The UK’s vaccine rollout has been one of the few success stories of the pandemic. More than 24 million people in the UK have now received at least one dose of a coronavirus vaccine and the country is on track to inoculate everyone aged 50 and over by mid-April, well ahead of other European countries and the United States.
But what does this success mean for the future of research and development in the healthcare industry? And do the exceptional circumstances make it a one-off or can the R&D industry learn from it?
A number of factors led to the development of the Oxford-AstraZeneca vaccine in the UK. These range from increased public and private funding spurred on by the crisis, to advances in technology, the ability to conduct clinical trials in a population with high levels of virus and a successful collaboration between a pharmaceutical company and academia.
But it didn’t happen overnight. Much of the success is down to the UK’s world-class R&D capacities and research into malaria vaccines carried out over decades. “We weren’t working from a zero base,” says Bryan Deane, director of new medicines and data policy at the Association of the British Pharmaceutical Agency.
Dr Martin Michaelis, professor of molecular medicine at the University of Kent, also highlights the role of R&D in the process. “It’s important to understand this didn’t come out of nothing,” he says. “As soon as the sequence of the new virus was available, people could immediately start to adapt the vaccine.”
The rapid development of coronavirus vaccines has been aided by new techniques in vaccine development. “In the initial stages of R&D, a lot of work is done to narrow the candidates down,” says Ana Nicholls, managing editor of industry at the Economist Intelligence Unit. “Machine-learning techniques can be used to sift through studies very quickly to find potential candidates.”
Technological advances and the rapid rollout of the Covid-19 vaccine may have changed people’s expectations about what is possible to achieve and shown what can be achieved with the right investment.
“The increased focus on collaboration within the industry, between researchers, manufacturers and supply chains, has achieved results in record time and has now set the benchmark when it comes to best practice,” says Dr Jen Vanderhoven, director of the National Horizons Centre, a bioscience centre based in Darlington.
Lessons can be learnt from the UK’s Covid-19 vaccine success. A key takeaway is the importance of continued funding for R&D. The rationale behind funding is also significant, with Dr Ohid Yaqub, senior lecturer in the Science Policy Research Unit at the University of Sussex, pointing out that “too much focus on efficiency and productivity doesn’t always help”.
“What this exercise has shown is that some innovations can be unseen,” says Yaqub. “What you might want in an R&D system is a standing army of skilled, trained people with enough slack in the system to drop what they’re doing when they need to.”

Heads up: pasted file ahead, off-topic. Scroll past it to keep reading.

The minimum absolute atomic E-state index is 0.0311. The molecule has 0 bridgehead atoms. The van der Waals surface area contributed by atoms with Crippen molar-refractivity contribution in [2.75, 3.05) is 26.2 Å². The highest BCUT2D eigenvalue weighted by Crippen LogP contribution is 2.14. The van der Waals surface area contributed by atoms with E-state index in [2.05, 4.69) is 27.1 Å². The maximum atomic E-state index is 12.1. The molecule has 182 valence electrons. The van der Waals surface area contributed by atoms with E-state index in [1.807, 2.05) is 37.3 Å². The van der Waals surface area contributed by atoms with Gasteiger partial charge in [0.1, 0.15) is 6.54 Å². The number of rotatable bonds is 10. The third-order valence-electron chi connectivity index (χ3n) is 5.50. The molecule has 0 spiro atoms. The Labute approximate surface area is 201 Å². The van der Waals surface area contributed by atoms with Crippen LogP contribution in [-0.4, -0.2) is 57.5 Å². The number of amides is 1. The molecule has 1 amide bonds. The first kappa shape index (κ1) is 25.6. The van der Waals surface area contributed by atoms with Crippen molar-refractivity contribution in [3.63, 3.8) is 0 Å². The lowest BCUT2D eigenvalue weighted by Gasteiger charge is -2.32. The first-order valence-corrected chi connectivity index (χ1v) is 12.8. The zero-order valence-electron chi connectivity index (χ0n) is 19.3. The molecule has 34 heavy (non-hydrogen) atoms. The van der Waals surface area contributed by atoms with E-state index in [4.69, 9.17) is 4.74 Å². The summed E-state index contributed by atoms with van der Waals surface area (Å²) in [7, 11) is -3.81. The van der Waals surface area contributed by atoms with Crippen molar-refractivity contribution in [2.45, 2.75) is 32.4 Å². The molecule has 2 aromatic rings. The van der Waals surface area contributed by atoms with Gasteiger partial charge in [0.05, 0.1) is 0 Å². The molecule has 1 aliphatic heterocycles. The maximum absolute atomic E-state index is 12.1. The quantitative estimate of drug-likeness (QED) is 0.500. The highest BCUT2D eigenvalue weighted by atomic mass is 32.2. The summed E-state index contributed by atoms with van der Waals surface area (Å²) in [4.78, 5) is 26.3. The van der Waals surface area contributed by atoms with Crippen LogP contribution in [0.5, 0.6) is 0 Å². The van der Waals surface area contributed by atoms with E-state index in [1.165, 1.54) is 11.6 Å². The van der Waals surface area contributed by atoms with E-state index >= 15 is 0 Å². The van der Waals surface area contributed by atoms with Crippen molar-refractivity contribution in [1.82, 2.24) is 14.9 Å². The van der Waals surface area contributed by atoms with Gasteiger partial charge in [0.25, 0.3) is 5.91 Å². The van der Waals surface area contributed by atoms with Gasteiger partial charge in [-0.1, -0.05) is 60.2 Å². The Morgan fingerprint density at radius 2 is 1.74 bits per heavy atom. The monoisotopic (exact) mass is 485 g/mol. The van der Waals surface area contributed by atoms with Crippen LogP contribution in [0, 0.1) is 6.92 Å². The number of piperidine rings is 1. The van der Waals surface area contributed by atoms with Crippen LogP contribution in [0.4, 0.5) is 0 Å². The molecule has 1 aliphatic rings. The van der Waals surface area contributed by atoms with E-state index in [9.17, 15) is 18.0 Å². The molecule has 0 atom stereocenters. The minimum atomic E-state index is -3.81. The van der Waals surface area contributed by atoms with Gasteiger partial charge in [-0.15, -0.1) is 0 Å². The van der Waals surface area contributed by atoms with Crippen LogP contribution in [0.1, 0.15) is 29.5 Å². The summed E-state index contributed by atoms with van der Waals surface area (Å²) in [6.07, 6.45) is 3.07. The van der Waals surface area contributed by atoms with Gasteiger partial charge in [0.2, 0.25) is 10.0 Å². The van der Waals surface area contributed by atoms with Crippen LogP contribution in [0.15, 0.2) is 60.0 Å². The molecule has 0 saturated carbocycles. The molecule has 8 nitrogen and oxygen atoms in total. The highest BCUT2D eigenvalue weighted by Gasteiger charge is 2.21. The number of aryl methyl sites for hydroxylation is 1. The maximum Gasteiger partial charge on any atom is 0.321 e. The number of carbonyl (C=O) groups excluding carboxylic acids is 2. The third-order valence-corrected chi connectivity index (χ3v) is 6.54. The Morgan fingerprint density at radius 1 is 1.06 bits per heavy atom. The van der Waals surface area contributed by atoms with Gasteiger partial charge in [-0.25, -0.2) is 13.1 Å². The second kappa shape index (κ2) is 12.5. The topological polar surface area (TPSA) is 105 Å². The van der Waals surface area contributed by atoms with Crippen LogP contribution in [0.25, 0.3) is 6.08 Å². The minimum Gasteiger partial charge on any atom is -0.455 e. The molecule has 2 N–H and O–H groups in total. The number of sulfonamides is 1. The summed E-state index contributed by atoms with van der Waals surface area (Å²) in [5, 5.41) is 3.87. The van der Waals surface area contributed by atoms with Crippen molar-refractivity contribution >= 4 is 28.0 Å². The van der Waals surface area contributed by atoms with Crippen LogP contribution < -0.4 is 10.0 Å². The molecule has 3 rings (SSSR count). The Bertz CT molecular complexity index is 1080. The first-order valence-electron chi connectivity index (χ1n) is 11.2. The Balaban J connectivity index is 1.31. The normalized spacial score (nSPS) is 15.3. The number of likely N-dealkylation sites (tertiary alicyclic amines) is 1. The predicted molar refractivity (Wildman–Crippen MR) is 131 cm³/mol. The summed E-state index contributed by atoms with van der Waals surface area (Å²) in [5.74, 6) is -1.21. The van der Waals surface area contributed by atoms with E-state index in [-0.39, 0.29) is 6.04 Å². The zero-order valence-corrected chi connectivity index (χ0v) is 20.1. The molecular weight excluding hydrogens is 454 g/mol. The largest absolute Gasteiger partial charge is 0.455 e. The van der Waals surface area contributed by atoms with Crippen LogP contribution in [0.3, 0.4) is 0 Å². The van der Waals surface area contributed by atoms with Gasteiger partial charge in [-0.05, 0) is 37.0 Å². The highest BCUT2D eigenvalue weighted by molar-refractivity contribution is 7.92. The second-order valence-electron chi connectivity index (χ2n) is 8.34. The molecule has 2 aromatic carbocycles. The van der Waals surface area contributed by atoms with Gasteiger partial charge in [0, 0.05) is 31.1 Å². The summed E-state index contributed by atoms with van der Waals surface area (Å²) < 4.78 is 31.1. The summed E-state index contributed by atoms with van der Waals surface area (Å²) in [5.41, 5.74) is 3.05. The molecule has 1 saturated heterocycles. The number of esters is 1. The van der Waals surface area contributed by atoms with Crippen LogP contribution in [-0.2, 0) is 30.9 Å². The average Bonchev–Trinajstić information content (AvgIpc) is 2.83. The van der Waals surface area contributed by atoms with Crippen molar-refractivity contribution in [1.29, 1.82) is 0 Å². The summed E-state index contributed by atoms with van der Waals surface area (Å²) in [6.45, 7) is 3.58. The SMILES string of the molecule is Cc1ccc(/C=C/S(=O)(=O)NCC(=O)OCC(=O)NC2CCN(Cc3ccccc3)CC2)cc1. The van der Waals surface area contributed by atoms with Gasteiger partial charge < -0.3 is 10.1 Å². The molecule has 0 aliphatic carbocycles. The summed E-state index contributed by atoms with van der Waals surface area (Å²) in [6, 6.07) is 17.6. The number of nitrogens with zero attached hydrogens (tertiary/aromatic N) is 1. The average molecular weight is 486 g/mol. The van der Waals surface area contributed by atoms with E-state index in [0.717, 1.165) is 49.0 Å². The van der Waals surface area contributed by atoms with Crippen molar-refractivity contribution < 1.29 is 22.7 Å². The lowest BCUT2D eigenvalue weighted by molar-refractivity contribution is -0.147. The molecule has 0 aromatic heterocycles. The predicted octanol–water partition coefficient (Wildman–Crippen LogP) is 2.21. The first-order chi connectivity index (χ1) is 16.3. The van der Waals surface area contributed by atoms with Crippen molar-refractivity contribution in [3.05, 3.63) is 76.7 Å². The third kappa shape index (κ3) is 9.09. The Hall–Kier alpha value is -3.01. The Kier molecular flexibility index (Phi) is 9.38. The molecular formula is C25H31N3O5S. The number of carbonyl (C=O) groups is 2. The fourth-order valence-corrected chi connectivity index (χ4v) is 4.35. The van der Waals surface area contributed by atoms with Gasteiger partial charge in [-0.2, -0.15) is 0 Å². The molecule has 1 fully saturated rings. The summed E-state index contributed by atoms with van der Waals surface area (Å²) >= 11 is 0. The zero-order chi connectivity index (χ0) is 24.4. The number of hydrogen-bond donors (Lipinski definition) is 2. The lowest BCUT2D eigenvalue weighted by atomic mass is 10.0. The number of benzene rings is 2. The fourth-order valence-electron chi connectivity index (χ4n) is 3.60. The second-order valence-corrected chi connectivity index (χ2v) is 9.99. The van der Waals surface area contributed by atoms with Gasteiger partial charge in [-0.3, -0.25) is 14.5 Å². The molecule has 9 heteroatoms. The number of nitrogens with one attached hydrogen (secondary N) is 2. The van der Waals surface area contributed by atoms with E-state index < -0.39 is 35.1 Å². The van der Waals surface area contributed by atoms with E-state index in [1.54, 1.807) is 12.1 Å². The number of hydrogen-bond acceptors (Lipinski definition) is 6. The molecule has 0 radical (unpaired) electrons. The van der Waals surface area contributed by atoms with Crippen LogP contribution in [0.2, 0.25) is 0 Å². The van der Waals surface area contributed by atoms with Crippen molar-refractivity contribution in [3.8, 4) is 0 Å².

Deane points to the “incredible collaboration” between academic institutions, governments and industry that enabled the development of Covid-19 vaccines. “One of the key learnings is that having collaborations has really helped us and are critical,” he says.
Regulators also showed a willingness to use emergency authorisations more widely than they had previously. Dr June Raine, chief executive of the Medicines and Healthcare products Regulatory Agency (MHRA), says the organisation wants to embed learnings from the pandemic into its future.
“Companies developing Covid vaccines have been invited to discuss their plans with the MHRA and to submit their data for rolling review as soon as it becomes available,” she says. “As of January 1, rolling review is one of the routes for new marketing authorisation applications.”
Despite the success in developing and rolling out vaccines at record speed and scale, there remain challenges. Many countries now have a huge debt burden, meaning funding is likely to be an ongoing challenge.
Plus, not all of the lessons from the pandemic can be neatly applied to other areas of science. Michaelis says: “You can’t transfer directly from one area to another. It’s not like, now in a short time we’ve produced a Covid-19 vaccine and so we’re going to solve Alzheimer’s disease or be better with cancer.”
Developing treatment is a lengthy process, from identification, to pre-clinical work and finally on to clinical trials, which means there is still a limit to the extent drug and treatment development can be speeded up. “There are a lot of things that need to happen that can’t be compromised,” says Deane. “Lots needs to be done before we can look at treatment in patients, for example.”
However, overall the vaccine success is likely to be positive for the future of R&D. “The most important lesson we should learn as a society is that basic research is very important,” says Michaelis. “Most big problems are not solved by applied research, they are solved by our general increase in knowledge or by serendipity.”
The global need and rapid response required to tackle Covid was the catalyst to do things in a different way. “The UK bioscience industry already knew what it was capable of,” says Vanderhoven. It just needed greater support to scale and accelerate timeframes.
Deane also believes the vaccine success is positive for the future of R&D because it’s led to more awareness and appreciation for it. “It’s definitely brought the importance of research and development very much into the public eye,” he concludes.